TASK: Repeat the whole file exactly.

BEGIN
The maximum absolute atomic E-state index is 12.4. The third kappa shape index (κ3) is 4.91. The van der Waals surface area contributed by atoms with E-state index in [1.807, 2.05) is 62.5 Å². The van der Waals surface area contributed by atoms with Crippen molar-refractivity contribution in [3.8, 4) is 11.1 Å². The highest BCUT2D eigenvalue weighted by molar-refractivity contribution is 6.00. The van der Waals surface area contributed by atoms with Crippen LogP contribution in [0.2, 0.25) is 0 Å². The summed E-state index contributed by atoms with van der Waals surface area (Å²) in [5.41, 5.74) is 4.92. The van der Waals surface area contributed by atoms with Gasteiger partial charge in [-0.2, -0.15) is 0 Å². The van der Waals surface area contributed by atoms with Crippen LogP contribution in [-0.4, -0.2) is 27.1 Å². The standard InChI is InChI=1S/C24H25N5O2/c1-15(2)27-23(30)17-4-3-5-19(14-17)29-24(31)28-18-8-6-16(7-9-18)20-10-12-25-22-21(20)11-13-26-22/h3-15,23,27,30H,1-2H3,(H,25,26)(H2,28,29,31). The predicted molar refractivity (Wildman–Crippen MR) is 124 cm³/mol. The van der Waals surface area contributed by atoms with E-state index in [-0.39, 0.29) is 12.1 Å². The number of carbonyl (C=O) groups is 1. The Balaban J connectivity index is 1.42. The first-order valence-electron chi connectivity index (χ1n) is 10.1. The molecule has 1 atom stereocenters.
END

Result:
The maximum absolute atomic E-state index is 12.4. The third kappa shape index (κ3) is 4.91. The van der Waals surface area contributed by atoms with E-state index in [1.807, 2.05) is 62.5 Å². The van der Waals surface area contributed by atoms with Crippen molar-refractivity contribution in [3.8, 4) is 11.1 Å². The highest BCUT2D eigenvalue weighted by molar-refractivity contribution is 6.00. The van der Waals surface area contributed by atoms with Crippen LogP contribution in [0.2, 0.25) is 0 Å². The summed E-state index contributed by atoms with van der Waals surface area (Å²) in [5.41, 5.74) is 4.92. The van der Waals surface area contributed by atoms with Gasteiger partial charge in [-0.2, -0.15) is 0 Å². The van der Waals surface area contributed by atoms with Crippen LogP contribution in [-0.4, -0.2) is 27.1 Å². The standard InChI is InChI=1S/C24H25N5O2/c1-15(2)27-23(30)17-4-3-5-19(14-17)29-24(31)28-18-8-6-16(7-9-18)20-10-12-25-22-21(20)11-13-26-22/h3-15,23,27,30H,1-2H3,(H,25,26)(H2,28,29,31). The predicted molar refractivity (Wildman–Crippen MR) is 124 cm³/mol. The van der Waals surface area contributed by atoms with E-state index in [-0.39, 0.29) is 12.1 Å². The number of carbonyl (C=O) groups is 1. The Balaban J connectivity index is 1.42. The first-order valence-electron chi connectivity index (χ1n) is 10.1. The molecule has 1 atom stereocenters.